Mini Reviews (May 2017)
Unforgettable, Becoming Bond, Ghost in the Shell
Unforgettable (May 12/17)
A decidedly underwhelming (yet somewhat watchable) thriller, Unforgettable follows Rosario Dawson’s Julia Banks as she picks up stakes and moves in with her boyfriend (Geoff Stults’ David Connover) – with problems ensuing as David’s ex-wife (Katherine Heigl’s Tessa) reacts poorly to the cohabitation (to put it mildly). It’s a fairly salacious premise that’s employed to head-scratchingly subdued effect by first-time filmmaker Denise Di Novi, as the director imbues the proceedings with a deliberateness that often highlights the deficiencies in Christina Hodson and David Leslie Johnson’s script – which takes an oddly (and incongruously) low-key approach to a situation that could hardly be more broad. It is, as such, fairly distressing to note that Hodson and Johnson fail to come through with some of the expected tropes of the genre, with, for example, the lack of a satisfactory resolution for Julia’s wisecracking friend (Whitney Cummings) certainly indicative of everything wrong with the all-too-tame screenplay. And yet, Unforgettable does boast a handful of positive attributes that ultimately compensate for its less-than-competent elements – with the effectiveness of the leads’ work and the sporadic inclusion of appreciatively trashy moments buoying one’s interest on an ongoing basis. The long-awaited shift to full-tilt sleaze in the movie’s final stretch certainly ensures that Unforgettable ends on a somewhat positive note, and yet it is, given the potential afforded by the setup, hard not to feel a twinge of disappointment at the film's predominantly lackluster atmosphere.
A bizarre hybrid of documentary and feature, Becoming Bond follows George Lazenby (Josh Lawson) as he progresses through a series of careers to eventually succeed Sean Connery as James Bond – with the movie essentially operating as a series of reenactments triggered by an extensive interview with Lazenby himself (ie it's Drunk History: The Movie). It’s an unusual structure that, for the most part, works pretty well, with filmmaker Josh Greenbaum’s pervasively light touch paving the way for a perfectly palatable (if somewhat erratic) narrative – with Greenbaum, interestingly enough, stressing Lazenby’s love life over his work in film. There is, as such, a heavy emphasis on the protagonist’s on-again-off-again relationship with Kassandra Clementi’s Belinda, and although both Lawson and Clementi are quite good in their respective roles, the pairing ultimately never quite becomes engrossing enough to warrant so much screen time. The ensuing hit-and-miss atmosphere proves problematic, to say the least, and yet Becoming Bond does manage to sustain one’s interest thanks to a continuing smattering of compelling sequences (eg Lazenby’s dealings with Jeff Garlin’s snarling Harry Saltzman). Greenbaum’s decision to give short shrift to Lazenby’s stint as 007 is disappointing, to say the least, and it’s consequently (and ultimately) clear that Becoming Bond isn’t entirely successful as either a documentary or a piece of fiction - which is a shame, certainly, given the almost inherently fascinating nature of its setup and subject.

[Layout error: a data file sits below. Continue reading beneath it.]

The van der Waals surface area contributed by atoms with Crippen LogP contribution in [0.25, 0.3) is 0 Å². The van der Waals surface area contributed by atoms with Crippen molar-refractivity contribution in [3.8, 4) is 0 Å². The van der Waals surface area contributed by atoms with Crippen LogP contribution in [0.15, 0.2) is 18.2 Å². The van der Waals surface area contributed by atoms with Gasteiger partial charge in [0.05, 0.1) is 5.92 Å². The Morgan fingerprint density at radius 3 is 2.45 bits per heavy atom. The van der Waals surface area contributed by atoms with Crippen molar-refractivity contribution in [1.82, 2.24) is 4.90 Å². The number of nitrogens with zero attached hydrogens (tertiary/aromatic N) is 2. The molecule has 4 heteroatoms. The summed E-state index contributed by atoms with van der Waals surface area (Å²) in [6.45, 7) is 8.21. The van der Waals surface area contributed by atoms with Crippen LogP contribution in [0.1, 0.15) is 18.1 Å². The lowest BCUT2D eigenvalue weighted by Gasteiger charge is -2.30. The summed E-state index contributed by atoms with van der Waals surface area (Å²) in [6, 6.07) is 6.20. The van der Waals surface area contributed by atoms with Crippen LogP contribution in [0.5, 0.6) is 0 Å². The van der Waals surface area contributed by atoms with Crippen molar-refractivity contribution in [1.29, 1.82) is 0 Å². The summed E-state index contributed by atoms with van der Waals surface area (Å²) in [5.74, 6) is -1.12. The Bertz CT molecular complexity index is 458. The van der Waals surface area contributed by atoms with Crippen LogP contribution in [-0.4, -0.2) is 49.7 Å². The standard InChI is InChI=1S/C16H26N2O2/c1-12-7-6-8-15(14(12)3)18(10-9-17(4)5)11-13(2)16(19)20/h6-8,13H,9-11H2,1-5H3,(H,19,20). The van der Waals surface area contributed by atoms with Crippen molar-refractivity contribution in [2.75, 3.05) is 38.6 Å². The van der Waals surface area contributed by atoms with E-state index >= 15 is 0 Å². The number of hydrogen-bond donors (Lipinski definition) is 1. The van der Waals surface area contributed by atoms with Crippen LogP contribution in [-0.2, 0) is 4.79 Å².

Ghost in the Shell
Based on a Japanese comic book and set in a distant future, Ghost in the Shell follows Scarlett Johansson’s cybernetically-enhanced Major as she becomes increasingly disenfranchised with her status as an elite soldier and eventually embarks on a journey of self-discovery. It’s clear immediately that filmmaker Rupert Sanders isn’t looking to deliver just another run-of-the-mill Hollywood sci-fi epic, as Ghost in the Shell boasts an incredibly ambitious visual sensibility that remains a consistent highlight within the otherwise subpar proceedings (ie the movie, if nothing else, presents an impressively singular vision of the future). The trouble, however, lies in Sanders’ refusal (or inability) to provide an entry point for the viewer into this expansive world, with the hands-off atmosphere compounded by a one-dimensional protagonist that couldn’t possibly be less interesting or compelling. (It’s an issue that’s exacerbated by Johansson’s disastrously charisma-free performance.) There is, as such, little doubt that Ghost in the Shell’s style-over-substance vibe grows more and more problematic as time progresses, as the movie, for the most part, feels like a series of sci-fi-oriented short films loosely strung together by a common central character. And although Sanders eventually does attempt to ground things by stressing Major’s identity issues, Ghost in the Shell has long-since alienated the viewer and established itself as a handsome-looking but entirely empty comic-book adaptation.